The Stockholm International Composer Festival is one of the classical world’s most high-profile opportunities to discover the full breadth of a composer’s music.
This November in the Swedish capital’s premier concert hall, the Royal Stockholm Philharmonic Orchestra (RSPO) and Norrköping Symphony Orchestra will celebrate the work of Thea Musgrave. The festival, which has honoured classical music’s most important composers over its twenty-two-year history, runs from November 22-25 and will provide a comprehensive overview of Musgrave’s long career, in four orchestral and chamber concerts. It joins a long list of important celebrations marking the British-American composer's ninetieth birthday.
In the opening concert, on November 22, Nicholas Daniel joins the Royal Stockholm Philharmonic Orchestra give the world premiere performance of Musgrave’s Night Windows for Oboe and 15 Strings. Night Windows is inspired by Edward Hopper’s striking painting of the same name. The five scenes in Musgrave’s work, however, are all imaginary, highly charged emotional moments derived from Hopper’s work more broadly, subtitled ‘Loneliness’, ‘Anger’, ‘Nostalgia’, ‘Despair’ and ‘Frenzy’. The American conductor Karen Kamensek will conduct the premiere in a programme of Musgrave’s most powerful orchestral works inspired by art: Turbulent Landscapes, The Seasonsand Loch Ness. The RSPO will repeat this concert two days later, with one programming change: Daniel performs Musgrave’s oboe concerto, Helios, in place of Night Windows.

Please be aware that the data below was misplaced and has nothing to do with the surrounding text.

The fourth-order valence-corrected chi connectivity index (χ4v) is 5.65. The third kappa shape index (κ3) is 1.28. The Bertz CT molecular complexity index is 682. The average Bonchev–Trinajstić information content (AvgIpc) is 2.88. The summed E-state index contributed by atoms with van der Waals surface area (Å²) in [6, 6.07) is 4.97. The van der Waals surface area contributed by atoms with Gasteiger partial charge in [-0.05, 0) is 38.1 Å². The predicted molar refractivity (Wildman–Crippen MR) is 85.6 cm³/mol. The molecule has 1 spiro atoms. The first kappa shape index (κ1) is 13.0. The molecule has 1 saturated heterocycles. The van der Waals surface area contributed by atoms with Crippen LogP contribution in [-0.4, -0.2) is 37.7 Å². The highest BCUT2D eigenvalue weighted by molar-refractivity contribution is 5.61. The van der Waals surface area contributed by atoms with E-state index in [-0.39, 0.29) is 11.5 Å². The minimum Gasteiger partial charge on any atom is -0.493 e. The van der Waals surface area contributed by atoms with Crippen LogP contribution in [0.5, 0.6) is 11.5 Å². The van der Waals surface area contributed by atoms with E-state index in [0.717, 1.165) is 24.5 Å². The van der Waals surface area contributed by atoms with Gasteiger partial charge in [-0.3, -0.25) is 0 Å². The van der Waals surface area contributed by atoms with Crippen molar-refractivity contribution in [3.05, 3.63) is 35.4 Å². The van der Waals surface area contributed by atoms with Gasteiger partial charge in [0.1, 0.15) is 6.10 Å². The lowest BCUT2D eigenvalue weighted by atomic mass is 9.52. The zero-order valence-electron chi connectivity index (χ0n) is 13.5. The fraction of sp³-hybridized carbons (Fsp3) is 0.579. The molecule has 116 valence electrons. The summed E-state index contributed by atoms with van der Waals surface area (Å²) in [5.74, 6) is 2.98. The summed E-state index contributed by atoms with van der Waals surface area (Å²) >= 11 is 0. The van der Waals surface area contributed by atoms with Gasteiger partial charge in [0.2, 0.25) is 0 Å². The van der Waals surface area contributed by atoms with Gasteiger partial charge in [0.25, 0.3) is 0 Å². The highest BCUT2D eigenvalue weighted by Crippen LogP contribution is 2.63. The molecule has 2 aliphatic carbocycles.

The Finnish-Ukrainian conductor Dalia Stasevska takes up the baton on the second evening of the festival (November 23) with a programme exhibiting the full range of Musgrave’s music, performed by the Norrköping Symphony Orchestra. Beginning with the Concerto for Orchestra (1967), the second half of the concert then opens with her epic orchestral song cycle Songs for a Winter’s Evening (1995), and concludes with one of Musgrave’s earliest mature works, Scottish Dance Suite (1959). Violist Ellen Nisbeth will join the orchestra to perform Lady Caroline Lamb, Elegy for Viola and Orchestra, an iconic piece for the instrument by Musgrave’s close friend and artistic confidant Richard Rodney Bennett.
Soloists from the RSPO and Nicholas Daniel close the festival on November 25 with a concert of Musgrave’s chamber works, many exhibiting her period of experimentation with electronics in the 70s and 80s. The programme will include: A Song for Christmas, Music for Horn and Piano, From One to Another, Niobe, From Spring to Spring, Threnody, Snow and Dawn.
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Stockholm International Composer Festival
Konserthuset’s huge annual Composer Festival was founded in 1986 and quickly became an essential element of both Swedish and international music scenes. The fundamental idea – to spend an intensive period featuring modern, established composers – has proven to be successful both artistically and among audiences. Since its establishment is has hosted some of the most important composers from around the world including: Witold Lutoslawski (1987), Alfred Schnittke (1989), Sir Michael Tippett (1997), Sofia Gubajdulina (2000), Lars Ekström/Bent Sørensen/Rolf Wallin (2001), Kaija Saariaho and Magnus Lindberg (2002), Henri Dutilleux (2003), Esa-Pekka Salonen (2004), Hans Werner Henze (2006), Thomas Adès (2009), Steve Reich (2010/11), and Per Nørgård (2012).
Full history of the festival